Wold v. Meilman Food Industries, Inc., 12140

CourtSupreme Court of South Dakota
Citation269 N.W.2d 112
Docket NumberNo. 12140,12140
PartiesRichard WOLD, Claimant and Appellant, v. MEILMAN FOOD INDUSTRIES, INC., Employer and Respondent, and United States Fire Insurance Company, Insurer and Respondent.
Decision Date20 July 1978

Steven W. Sanford, of Braithwaite & Cadwell, Sioux Falls, for claimant and appellant.

Michael F. Pieplow, of Davenport, Evans, Hurwitz & Smith, Sioux Falls, for employer and insurer respondents.

MORGAN, Justice.

This is an appeal from the judgment entered by the trial court reversing an award of worker's compensation benefits to Richard Wold (Claimant) by the Deputy Director of the Department of Labor, Division of Labor and Management (Deputy Director). Claimant, who suffered a myocardial infarction (heart attack), contends that the trial court erred in finding that there was insufficient credible evidence to sustain the Deputy Director's findings that his heart attack was an injury assignable to a definite time, place and circumstance, and resulting from unusual exertion. We affirm.

Claimant, who was forty-two years old at the time of his heart attack, had spent most of his life working at manual or physical labor jobs. Up until December 9, 1974, he had worked for the last nine years at the same plant for three different employers, the last two years for Meilman Food Industries, Inc. (Meilmans). While employed at the plant, claimant's duties consisted entirely of assembly line work, primarily at the viscera table, where the internal organs are removed from cattle carcasses, and at the trimming line where foreign substances are removed from cattle carcasses hung on a moving line. During this two-year period, Meilmans ran the line of carcasses at a maximum rate of 130 head an hour, almost double the speed at which the previous owners had operated the chain. Also, when Meilmans increased the speed of the chain, they increased the number of duties the claimant was to perform.

In June, 1974, when the speed of the line at the viscera table was at its peak, and the number of duties required of claimant was also at its peak, claimant began experiencing pains in his back and in his chest. His request to see a doctor was refused by the foreman. After this experience, claimant requested an easier job and was transferred to the final trim line. Claimant had previously done this job under the old owners and had handled it without difficulty. After claimant had been transferred to the final trim line the task was changed, increasing the difficulty of the job by requiring the claimant to be responsible for the entire carcass rather than only a part of it. Nevertheless, the claimant performed this job nearly six months without complaint. About two weeks prior to the heart attack, the claimant was required to do an additional task, that being the operation of a switch located some five feet from his position. The switch, which would derail condemned cattle, had previously been handled by the government inspector. Shortly thereafter, the claimant complained about the difficulty of the job.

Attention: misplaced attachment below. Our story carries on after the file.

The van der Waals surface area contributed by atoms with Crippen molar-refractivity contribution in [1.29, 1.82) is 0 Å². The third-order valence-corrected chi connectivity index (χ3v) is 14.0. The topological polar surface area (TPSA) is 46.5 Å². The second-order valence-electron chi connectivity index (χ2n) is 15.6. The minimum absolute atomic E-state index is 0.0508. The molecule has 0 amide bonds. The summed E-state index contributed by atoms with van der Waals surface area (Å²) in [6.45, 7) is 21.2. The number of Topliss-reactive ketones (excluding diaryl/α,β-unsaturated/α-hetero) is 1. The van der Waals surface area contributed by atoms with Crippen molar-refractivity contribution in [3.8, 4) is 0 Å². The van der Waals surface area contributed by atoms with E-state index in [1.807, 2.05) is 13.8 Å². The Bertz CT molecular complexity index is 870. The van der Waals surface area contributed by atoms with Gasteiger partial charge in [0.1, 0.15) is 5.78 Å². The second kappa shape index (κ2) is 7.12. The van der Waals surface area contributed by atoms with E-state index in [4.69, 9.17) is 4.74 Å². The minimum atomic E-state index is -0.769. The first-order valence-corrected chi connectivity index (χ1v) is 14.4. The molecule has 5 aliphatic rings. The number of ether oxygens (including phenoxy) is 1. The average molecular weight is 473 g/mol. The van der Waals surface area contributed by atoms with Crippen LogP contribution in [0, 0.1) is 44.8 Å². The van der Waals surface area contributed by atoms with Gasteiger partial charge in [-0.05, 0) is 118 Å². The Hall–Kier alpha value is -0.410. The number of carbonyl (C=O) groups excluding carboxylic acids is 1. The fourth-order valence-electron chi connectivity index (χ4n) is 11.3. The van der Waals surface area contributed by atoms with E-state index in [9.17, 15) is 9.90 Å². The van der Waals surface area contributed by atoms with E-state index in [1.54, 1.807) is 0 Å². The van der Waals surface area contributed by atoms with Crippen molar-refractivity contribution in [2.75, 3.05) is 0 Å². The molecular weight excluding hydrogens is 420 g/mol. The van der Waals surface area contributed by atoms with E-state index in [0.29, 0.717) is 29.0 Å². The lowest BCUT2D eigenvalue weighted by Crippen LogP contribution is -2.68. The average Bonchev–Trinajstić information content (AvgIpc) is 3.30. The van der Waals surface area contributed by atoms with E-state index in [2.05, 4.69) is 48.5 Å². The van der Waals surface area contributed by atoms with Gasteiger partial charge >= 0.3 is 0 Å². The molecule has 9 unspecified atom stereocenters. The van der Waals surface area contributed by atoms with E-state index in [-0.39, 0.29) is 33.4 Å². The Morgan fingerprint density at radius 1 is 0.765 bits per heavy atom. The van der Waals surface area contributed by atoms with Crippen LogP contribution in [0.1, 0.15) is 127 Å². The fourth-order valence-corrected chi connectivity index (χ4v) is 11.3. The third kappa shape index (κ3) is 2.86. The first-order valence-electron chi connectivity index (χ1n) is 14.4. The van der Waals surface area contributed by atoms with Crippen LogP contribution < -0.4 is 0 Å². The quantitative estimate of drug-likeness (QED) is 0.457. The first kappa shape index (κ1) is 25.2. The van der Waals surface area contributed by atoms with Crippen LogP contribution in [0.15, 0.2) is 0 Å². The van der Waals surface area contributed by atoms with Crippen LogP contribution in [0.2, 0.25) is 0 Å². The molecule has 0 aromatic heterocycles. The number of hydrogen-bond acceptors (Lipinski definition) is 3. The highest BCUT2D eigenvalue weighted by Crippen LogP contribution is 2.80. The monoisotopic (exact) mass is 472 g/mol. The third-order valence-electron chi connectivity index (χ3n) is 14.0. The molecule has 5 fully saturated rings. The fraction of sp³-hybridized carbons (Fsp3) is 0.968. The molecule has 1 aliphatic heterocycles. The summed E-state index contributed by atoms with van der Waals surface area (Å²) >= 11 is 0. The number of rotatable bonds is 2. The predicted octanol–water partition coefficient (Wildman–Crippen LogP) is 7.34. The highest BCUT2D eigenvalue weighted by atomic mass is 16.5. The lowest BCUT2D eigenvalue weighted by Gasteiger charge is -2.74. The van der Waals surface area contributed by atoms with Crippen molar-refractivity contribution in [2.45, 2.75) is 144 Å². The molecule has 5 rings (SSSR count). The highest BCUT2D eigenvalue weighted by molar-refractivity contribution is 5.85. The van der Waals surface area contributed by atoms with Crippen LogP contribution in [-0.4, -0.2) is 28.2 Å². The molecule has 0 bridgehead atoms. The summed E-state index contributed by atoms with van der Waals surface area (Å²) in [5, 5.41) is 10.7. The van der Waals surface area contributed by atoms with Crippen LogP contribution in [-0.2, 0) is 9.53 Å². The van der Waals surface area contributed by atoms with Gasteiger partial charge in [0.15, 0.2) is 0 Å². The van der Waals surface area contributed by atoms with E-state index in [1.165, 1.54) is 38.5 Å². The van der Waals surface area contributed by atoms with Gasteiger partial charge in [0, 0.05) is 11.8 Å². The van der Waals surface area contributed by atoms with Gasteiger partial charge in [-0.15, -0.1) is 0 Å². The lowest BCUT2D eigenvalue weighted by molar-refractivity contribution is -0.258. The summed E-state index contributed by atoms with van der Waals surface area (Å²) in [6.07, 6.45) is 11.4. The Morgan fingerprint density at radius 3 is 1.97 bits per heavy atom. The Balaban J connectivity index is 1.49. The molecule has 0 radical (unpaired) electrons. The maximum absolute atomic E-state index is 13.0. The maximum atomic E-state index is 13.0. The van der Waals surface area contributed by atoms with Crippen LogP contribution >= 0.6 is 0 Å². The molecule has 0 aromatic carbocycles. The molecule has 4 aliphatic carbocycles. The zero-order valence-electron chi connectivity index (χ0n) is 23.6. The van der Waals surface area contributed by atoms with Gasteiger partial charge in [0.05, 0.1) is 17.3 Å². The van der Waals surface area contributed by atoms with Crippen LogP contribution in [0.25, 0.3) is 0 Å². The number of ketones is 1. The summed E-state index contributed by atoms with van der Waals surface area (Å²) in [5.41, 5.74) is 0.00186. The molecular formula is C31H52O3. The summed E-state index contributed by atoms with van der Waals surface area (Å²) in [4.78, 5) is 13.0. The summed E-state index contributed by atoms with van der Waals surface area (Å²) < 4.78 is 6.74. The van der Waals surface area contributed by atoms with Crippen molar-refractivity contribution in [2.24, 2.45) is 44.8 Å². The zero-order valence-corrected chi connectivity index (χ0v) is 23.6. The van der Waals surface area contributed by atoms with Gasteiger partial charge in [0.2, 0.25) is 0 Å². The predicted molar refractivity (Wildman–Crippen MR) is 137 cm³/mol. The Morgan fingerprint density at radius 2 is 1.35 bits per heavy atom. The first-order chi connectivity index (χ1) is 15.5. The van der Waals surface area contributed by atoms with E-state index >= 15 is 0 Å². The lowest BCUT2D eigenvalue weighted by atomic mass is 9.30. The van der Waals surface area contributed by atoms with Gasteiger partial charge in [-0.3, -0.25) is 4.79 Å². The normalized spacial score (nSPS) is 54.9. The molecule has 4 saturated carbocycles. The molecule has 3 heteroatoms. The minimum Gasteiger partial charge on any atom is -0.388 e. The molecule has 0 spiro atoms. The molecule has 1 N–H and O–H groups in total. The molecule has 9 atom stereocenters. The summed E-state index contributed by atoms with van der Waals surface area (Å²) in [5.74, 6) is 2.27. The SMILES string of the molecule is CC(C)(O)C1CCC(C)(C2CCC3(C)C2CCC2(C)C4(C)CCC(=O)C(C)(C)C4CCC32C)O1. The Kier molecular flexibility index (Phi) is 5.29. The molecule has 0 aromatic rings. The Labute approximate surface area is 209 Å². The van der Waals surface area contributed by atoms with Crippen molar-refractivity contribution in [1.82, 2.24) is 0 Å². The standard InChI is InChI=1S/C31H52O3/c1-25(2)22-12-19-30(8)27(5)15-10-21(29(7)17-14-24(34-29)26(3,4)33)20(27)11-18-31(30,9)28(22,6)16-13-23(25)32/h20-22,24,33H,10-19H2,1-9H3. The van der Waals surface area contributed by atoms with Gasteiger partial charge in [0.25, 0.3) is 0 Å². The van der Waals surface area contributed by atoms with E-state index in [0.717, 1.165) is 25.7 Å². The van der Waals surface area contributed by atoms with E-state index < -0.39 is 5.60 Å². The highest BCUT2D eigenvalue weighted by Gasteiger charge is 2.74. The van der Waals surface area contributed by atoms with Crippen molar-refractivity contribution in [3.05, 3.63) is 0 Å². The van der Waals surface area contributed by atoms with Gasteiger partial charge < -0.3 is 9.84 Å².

On December 9, 1974, after again experiencing chest and back pains in the morning, claimant requested to see a doctor, but his request was denied and he continued to work the whole day. That evening the pain and dizziness became so bad that claimant went to a hospital. Dr. Michael Ferrell, who specializes in the field of internal medicine and has diagnosed and treated numerous heart attacks, was brought in as a consultant. After examining the claimant, Dr. Ferrell diagnosed a myocardial infarction.

In May, 1977, claimant filed a petition for a hearing before the Division of Labor and Management, Department of Labor, alleging that he had suffered a myocardial infarction (heart attack) arising out of and in the course of his employment with Meilmans. At the hearing on November 28th, before Deputy Director William Miller, the claimant was the only person to testify. The testimony of Dr. Ferrell, claimant's attending physician, was offered by deposition.

The Deputy Director made findings of fact and conclusions of law holding that the claimant's myocardial infarction was a compensable injury under SDCL 62-1-1.

Meilmans appealed the Deputy Director's decision to the Circuit Court of the Second Judicial Circuit. The trial court held that there was not substantial credible evidence to support the Deputy Director's decision, and claimant appeals.

We first note that the episode occurred before the 1975 amendment to SDCL 62-1-1(2), deleting "by accident" from the definition was effective.

The claimant having been successful before the Deputy Director, the standard for review is as set out in Edge v. City of Pierre (1931) 59 S.D. 193, 200, 239 N.W. 191, 194 A decision of the (director) in favor of a claimant must be supported by affirmatively finding the existence of all material facts as to which claimant has the burden of proof. Such findings are not open to question by the reviewing court if the record exhibits any substantial credible evidence in support thereof.